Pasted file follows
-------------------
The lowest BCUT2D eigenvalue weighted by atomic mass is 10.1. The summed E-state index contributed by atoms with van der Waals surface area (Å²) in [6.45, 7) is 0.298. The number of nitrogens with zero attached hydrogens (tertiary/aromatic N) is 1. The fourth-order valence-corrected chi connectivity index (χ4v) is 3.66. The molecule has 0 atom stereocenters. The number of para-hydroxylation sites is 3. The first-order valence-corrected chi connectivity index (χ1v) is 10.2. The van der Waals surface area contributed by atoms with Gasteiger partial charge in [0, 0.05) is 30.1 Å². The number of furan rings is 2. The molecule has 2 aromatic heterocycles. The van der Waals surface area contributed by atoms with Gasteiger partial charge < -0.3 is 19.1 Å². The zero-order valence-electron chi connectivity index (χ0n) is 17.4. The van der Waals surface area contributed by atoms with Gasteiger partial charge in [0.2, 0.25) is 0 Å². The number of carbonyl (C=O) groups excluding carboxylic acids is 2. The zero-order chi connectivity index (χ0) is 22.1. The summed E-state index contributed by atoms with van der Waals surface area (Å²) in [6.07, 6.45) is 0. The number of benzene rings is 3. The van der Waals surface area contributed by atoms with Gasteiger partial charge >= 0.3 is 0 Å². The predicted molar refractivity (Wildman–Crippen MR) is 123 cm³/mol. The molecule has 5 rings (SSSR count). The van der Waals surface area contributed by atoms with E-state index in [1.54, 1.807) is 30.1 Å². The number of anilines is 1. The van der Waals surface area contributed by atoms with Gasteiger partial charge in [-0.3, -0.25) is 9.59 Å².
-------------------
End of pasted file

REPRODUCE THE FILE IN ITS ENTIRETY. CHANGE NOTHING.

The lowest BCUT2D eigenvalue weighted by atomic mass is 10.1. The summed E-state index contributed by atoms with van der Waals surface area (Å²) in [6.45, 7) is 0.298. The number of nitrogens with zero attached hydrogens (tertiary/aromatic N) is 1. The fourth-order valence-corrected chi connectivity index (χ4v) is 3.66. The molecule has 0 atom stereocenters. The number of para-hydroxylation sites is 3. The first-order valence-corrected chi connectivity index (χ1v) is 10.2. The van der Waals surface area contributed by atoms with Gasteiger partial charge in [0, 0.05) is 30.1 Å². The number of furan rings is 2. The molecule has 2 aromatic heterocycles. The van der Waals surface area contributed by atoms with Gasteiger partial charge < -0.3 is 19.1 Å². The zero-order valence-electron chi connectivity index (χ0n) is 17.4. The van der Waals surface area contributed by atoms with Gasteiger partial charge in [0.2, 0.25) is 0 Å². The number of carbonyl (C=O) groups excluding carboxylic acids is 2. The zero-order chi connectivity index (χ0) is 22.1. The summed E-state index contributed by atoms with van der Waals surface area (Å²) in [6.07, 6.45) is 0. The number of benzene rings is 3. The van der Waals surface area contributed by atoms with Gasteiger partial charge >= 0.3 is 0 Å². The predicted molar refractivity (Wildman–Crippen MR) is 123 cm³/mol. The molecule has 5 rings (SSSR count). The van der Waals surface area contributed by atoms with E-state index in [1.54, 1.807) is 30.1 Å². The number of anilines is 1. The van der Waals surface area contributed by atoms with Gasteiger partial charge in [-0.3, -0.25) is 9.59 Å².